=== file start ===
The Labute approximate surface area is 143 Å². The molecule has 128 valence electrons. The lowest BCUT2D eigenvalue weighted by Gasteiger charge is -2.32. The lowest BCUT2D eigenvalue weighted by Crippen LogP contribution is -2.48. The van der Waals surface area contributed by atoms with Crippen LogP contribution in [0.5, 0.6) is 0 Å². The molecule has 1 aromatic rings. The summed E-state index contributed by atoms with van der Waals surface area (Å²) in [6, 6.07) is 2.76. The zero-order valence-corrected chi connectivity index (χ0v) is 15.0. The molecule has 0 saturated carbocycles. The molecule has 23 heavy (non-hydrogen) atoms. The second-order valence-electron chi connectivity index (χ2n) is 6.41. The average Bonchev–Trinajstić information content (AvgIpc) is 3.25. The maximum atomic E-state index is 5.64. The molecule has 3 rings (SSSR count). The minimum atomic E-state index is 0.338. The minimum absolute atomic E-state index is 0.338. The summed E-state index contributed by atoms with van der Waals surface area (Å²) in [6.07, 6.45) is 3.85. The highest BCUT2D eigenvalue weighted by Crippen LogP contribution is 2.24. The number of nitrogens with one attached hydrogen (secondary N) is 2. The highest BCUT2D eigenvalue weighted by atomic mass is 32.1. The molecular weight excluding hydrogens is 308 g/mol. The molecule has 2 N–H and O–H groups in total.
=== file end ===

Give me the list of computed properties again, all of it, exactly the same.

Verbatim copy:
The Labute approximate surface area is 143 Å². The molecule has 128 valence electrons. The lowest BCUT2D eigenvalue weighted by Gasteiger charge is -2.32. The lowest BCUT2D eigenvalue weighted by Crippen LogP contribution is -2.48. The van der Waals surface area contributed by atoms with Crippen LogP contribution in [0.5, 0.6) is 0 Å². The molecule has 1 aromatic rings. The summed E-state index contributed by atoms with van der Waals surface area (Å²) in [6, 6.07) is 2.76. The zero-order valence-corrected chi connectivity index (χ0v) is 15.0. The molecule has 0 saturated carbocycles. The molecule has 23 heavy (non-hydrogen) atoms. The second-order valence-electron chi connectivity index (χ2n) is 6.41. The average Bonchev–Trinajstić information content (AvgIpc) is 3.25. The maximum atomic E-state index is 5.64. The molecule has 3 rings (SSSR count). The minimum atomic E-state index is 0.338. The minimum absolute atomic E-state index is 0.338. The summed E-state index contributed by atoms with van der Waals surface area (Å²) in [6.07, 6.45) is 3.85. The highest BCUT2D eigenvalue weighted by Crippen LogP contribution is 2.24. The number of nitrogens with one attached hydrogen (secondary N) is 2. The highest BCUT2D eigenvalue weighted by atomic mass is 32.1. The molecular weight excluding hydrogens is 308 g/mol. The molecule has 2 N–H and O–H groups in total.